75011 Paris, France
Dining date: 10/25/14

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Le Chateaubriand was our first dinner in Paris. While the restaurant doesn’t have a Michelin star, it is ranked #27 on the latest World’s 50 Best Restaurants list (ranking as high as #9 in 2011). Reviews appeared to be pretty mixed with some loving it and some hating it; I was intrigued to find out what the restaurant had to offer.

Le Chateaubriand is an example of Paris’ bistronomy movement, serving fine dining-inspired cuisine in a much more relaxed, casual atmosphere. Its tasting menu, at 65 euros, is significantly less than most Michelin starred restaurants in the city, especially for dinner. Two seatings are available; the first one is by reservation two weeks in advance and the second is walk-in only. Unfortunately, we failed at getting a reservation and opted for the walk-in route. We ended up waiting approximately two hours after getting there at 8:30. The neighboring wine shop had plenty of business from us and other diners-in-waiting.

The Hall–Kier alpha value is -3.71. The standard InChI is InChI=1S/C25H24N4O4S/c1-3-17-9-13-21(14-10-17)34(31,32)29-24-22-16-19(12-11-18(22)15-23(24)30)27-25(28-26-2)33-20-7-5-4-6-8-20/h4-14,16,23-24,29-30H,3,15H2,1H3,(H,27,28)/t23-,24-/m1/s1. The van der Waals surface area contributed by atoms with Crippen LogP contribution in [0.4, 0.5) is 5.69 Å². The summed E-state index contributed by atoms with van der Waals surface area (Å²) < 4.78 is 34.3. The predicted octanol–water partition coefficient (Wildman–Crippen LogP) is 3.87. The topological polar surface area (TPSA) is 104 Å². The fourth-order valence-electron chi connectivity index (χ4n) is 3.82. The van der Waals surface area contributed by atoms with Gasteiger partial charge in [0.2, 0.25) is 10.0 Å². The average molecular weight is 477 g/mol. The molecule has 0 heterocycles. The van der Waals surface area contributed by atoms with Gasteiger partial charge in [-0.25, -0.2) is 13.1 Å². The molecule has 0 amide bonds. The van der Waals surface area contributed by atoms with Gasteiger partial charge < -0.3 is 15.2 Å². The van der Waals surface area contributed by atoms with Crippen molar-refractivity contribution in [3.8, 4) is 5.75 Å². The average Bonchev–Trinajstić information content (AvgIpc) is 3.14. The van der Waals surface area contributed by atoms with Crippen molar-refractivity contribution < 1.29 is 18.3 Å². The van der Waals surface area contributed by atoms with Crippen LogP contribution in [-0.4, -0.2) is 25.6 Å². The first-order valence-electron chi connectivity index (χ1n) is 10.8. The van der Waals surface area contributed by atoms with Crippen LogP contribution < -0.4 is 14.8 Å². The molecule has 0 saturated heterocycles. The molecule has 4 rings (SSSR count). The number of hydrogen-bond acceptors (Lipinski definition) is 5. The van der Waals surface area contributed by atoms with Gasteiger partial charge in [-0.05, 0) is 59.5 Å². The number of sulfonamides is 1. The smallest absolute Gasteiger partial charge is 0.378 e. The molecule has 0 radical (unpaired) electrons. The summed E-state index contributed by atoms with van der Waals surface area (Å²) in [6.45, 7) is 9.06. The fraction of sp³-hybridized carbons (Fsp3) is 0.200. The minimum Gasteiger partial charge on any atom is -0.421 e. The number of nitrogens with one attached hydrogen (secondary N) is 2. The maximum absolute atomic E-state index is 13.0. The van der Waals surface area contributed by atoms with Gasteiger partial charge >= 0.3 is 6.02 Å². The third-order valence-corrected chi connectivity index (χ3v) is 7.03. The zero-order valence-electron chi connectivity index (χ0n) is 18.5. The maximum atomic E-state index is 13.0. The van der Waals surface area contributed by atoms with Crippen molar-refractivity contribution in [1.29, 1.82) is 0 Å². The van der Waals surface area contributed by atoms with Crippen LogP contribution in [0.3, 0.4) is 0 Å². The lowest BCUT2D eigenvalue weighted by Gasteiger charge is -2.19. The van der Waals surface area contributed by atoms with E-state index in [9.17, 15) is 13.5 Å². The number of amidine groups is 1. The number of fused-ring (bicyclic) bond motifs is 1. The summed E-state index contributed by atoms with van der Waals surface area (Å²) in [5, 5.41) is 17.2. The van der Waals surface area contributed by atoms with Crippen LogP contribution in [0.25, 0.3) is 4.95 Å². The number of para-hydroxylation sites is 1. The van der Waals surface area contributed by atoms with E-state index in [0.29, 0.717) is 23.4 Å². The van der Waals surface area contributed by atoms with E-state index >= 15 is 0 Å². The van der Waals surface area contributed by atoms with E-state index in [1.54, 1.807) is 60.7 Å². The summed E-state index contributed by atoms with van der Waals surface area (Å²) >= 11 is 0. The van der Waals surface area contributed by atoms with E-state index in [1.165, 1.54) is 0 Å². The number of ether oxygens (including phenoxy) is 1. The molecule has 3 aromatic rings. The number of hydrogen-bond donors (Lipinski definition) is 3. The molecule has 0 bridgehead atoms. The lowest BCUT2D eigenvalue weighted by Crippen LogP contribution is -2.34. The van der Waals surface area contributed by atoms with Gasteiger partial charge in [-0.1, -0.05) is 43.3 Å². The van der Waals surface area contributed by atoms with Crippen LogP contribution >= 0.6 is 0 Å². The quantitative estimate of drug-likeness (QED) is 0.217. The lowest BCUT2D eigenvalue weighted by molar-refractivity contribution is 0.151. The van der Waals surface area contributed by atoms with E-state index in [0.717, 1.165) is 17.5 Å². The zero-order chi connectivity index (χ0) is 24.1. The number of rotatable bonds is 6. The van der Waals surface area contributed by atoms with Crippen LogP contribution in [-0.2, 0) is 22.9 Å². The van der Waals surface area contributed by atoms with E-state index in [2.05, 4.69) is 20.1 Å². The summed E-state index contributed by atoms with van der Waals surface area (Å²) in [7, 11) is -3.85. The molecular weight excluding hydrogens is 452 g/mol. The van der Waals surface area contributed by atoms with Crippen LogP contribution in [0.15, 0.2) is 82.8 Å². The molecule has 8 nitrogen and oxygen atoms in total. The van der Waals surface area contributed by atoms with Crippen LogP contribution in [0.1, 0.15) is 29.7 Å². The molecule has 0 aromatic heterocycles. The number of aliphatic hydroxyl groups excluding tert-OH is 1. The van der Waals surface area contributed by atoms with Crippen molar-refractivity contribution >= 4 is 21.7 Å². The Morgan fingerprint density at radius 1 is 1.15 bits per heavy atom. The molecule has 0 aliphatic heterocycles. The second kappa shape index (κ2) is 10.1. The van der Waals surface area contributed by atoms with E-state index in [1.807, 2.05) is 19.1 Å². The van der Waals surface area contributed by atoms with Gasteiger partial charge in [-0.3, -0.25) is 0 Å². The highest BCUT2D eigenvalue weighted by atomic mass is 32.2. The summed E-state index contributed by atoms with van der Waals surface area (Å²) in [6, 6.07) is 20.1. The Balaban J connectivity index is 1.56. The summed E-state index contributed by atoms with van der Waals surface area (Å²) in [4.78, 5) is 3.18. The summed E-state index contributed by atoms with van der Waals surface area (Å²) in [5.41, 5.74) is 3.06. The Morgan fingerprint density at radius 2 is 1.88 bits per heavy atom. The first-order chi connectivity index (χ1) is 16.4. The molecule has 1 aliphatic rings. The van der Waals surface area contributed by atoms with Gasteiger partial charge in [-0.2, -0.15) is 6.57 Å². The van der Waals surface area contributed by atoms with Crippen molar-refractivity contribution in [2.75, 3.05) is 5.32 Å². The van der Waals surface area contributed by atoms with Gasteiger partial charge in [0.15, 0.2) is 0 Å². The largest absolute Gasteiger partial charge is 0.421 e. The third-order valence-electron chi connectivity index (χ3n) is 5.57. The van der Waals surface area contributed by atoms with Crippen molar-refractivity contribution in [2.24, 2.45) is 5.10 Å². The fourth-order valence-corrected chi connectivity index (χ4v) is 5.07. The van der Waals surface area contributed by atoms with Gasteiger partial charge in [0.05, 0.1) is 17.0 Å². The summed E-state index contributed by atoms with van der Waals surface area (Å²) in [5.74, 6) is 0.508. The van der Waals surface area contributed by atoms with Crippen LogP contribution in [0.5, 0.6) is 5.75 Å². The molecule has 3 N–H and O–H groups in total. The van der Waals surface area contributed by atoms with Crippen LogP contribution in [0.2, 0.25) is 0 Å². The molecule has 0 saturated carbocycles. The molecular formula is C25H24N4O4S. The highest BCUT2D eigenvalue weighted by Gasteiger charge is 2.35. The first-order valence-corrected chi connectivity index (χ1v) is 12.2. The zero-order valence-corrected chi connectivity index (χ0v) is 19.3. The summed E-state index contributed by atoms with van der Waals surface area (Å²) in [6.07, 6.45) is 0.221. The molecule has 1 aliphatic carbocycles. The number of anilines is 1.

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Petit Trois (Los Angeles, CA)

Petit Trois
718 N Highland Ave
Los Angeles, CA 90038
Dining date: 10/13/14

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Petit Trois is Ludo Lefebvre’s latest venture, opened a few months ago as the more casual sister restaurant to the popular Trois Mec. It’s literally next door and shares a wall; I believe the kitchens/pantry are even connected. Petit Trois serves classic French bistro fare. No-tickets, no-reservations. As the name suggests, it’s a very cosy restaurant with a handful of counter seats around the small kitchen and some additional back counter seats; there are no tables.

We came early for Monday lunch service and grabbed two seats at the kitchen counter with a front-row view of the action. It’s amazing how efficiently the kitchen works in such tight quarters.